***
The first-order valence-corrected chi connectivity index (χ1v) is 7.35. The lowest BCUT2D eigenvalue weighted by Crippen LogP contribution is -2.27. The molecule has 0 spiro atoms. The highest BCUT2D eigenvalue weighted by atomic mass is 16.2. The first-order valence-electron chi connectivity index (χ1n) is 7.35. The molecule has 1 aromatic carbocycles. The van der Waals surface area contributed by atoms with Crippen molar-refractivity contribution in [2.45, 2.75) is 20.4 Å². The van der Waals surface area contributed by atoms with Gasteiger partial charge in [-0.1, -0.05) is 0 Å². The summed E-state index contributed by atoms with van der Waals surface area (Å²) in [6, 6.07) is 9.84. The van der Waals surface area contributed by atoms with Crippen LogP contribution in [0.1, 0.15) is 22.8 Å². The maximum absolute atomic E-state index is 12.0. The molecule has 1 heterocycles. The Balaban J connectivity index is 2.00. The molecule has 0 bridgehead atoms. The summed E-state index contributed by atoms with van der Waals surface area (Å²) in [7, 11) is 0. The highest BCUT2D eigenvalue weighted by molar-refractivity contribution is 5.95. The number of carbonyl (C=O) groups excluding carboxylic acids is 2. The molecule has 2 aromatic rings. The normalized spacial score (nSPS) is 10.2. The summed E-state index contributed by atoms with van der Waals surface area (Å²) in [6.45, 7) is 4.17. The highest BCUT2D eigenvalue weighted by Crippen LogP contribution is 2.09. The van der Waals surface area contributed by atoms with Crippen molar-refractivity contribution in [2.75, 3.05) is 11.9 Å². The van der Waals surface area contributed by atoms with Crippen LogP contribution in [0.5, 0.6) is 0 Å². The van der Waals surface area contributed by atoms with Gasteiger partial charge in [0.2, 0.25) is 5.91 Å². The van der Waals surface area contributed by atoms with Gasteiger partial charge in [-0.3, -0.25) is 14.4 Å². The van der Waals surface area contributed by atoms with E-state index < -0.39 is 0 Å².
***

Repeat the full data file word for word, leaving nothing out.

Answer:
The first-order valence-corrected chi connectivity index (χ1v) is 7.35. The lowest BCUT2D eigenvalue weighted by Crippen LogP contribution is -2.27. The molecule has 0 spiro atoms. The highest BCUT2D eigenvalue weighted by atomic mass is 16.2. The first-order valence-electron chi connectivity index (χ1n) is 7.35. The molecule has 1 aromatic carbocycles. The van der Waals surface area contributed by atoms with Crippen molar-refractivity contribution in [2.45, 2.75) is 20.4 Å². The van der Waals surface area contributed by atoms with Gasteiger partial charge in [-0.1, -0.05) is 0 Å². The summed E-state index contributed by atoms with van der Waals surface area (Å²) in [6, 6.07) is 9.84. The van der Waals surface area contributed by atoms with Crippen LogP contribution in [0.1, 0.15) is 22.8 Å². The maximum absolute atomic E-state index is 12.0. The molecule has 1 heterocycles. The Balaban J connectivity index is 2.00. The molecule has 0 bridgehead atoms. The summed E-state index contributed by atoms with van der Waals surface area (Å²) in [7, 11) is 0. The highest BCUT2D eigenvalue weighted by molar-refractivity contribution is 5.95. The number of carbonyl (C=O) groups excluding carboxylic acids is 2. The molecule has 2 aromatic rings. The normalized spacial score (nSPS) is 10.2. The summed E-state index contributed by atoms with van der Waals surface area (Å²) in [6.45, 7) is 4.17. The highest BCUT2D eigenvalue weighted by Crippen LogP contribution is 2.09. The van der Waals surface area contributed by atoms with Crippen molar-refractivity contribution in [2.75, 3.05) is 11.9 Å². The van der Waals surface area contributed by atoms with Crippen LogP contribution in [0.5, 0.6) is 0 Å². The van der Waals surface area contributed by atoms with Gasteiger partial charge in [0.2, 0.25) is 5.91 Å². The van der Waals surface area contributed by atoms with Gasteiger partial charge in [-0.3, -0.25) is 14.4 Å². The van der Waals surface area contributed by atoms with E-state index < -0.39 is 0 Å².